Ball in Centre’s court

By Nagaland Post | Publish Date: 1/15/2021 12:05:21 PM IST

 Forced on the backfoot by adamant farmers who continue to insist that only a repeal of the three controversial farm laws will resolve the ongoing crisis, the government appears to be as adamant in not acceding to the demands. Thousands of farmers, mainly from Punjab, Haryana, and western Uttar Pradesh, have been camping at various border points of Delhi for nearly two months now against the three farm laws. They fear that these legislations will lead to the weakening of the minimum support price (MSP) system. The three contentious laws are the Farmers’ Produce Trade and Commerce (Promotion and Facilitation) Act, 2020, the Essential Commodities (Amendment) Act, 2020, and the Farmers (Empowerment and Protection) Agreement on Price Assurance and Farm Services Act, 2020. The government has asked the farmers to approach the Supreme Court. By telling the farmers to seek help from the court, the government appears to be confident that such an adjudication will be in its favour. The court set up a four-member committee of experts to resolve the protracted dispute between the farmers and the Centre. According to the court order, the first sitting of the panel will be within ten days from January 12 and the proceedings of the committee should wrap up in two months thereafter. The matter will be heard again after eight weeks. The farmers were not enthused by the Court’s four-member committee of experts as they pointed out that the members are pro-farm laws. Even as early as on December 21,2020, the All India Kisan Sabha (AIKS) had said the issue of the ongoing farmers’ protests against three new farm laws needs to be resolved by the government and not the Supreme Court. The government is certainly not disappointed by the Court’s order as the laws have only been kept in abeyance. Even while passing the three laws, the government used its brute strength in parliament. The three laws were passed after opposition MPs walked out when their request for a debate referring the laws to a parliamentary standing committee was brushed aside. Even in the Rajya Sabha, the deputy chairman refused the demand for a division. Having muzzled debate in parliament, the government is confident that by wearing out the farmers and with the three laws merely being suspended, it will have its way in the end. There are several farm committee reports such as Swaminathan which could serve as a guide before framing new laws. The problem arises when important legislation is not adequately debated and stakeholders consulted before passing laws. There are expert parliamentary committees whose observations should be considered in such matters. One of the reasons why the farmers are not willing to accept both the government’s assurances to amend some clauses in the farm laws and the court’s order to sit and talk things over, is because they believe the government of the day is going all out to favour a corporate house. The farmers also believe the government wants to tire them with prolonged discussions and hope they will suspend their agitation and go back so as to eventually break their ranks. The government hasn’t budged yet and it seems committed to protect not the farmers or people’s interest but that of a corporate giant.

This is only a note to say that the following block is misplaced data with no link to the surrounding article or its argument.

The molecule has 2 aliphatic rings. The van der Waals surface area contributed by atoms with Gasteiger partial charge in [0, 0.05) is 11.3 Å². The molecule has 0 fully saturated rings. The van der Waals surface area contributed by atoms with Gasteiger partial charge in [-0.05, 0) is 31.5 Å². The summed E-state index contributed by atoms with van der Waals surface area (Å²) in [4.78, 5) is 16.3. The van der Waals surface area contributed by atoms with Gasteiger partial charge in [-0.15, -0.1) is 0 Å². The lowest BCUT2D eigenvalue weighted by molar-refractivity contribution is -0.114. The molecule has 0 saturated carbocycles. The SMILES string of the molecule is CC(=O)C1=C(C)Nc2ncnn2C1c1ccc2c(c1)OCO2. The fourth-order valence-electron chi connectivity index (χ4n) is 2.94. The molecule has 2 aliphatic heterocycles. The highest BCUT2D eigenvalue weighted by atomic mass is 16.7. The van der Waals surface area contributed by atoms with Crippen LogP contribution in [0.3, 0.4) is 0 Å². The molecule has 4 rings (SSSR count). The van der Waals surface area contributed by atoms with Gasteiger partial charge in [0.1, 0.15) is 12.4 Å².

Launched on December 3,1990. Nagaland Post is the first and highest circulated newspaper of Nagaland state. Nagaland Post is also the first newspaper in Nagaland to be published in multi-colour.

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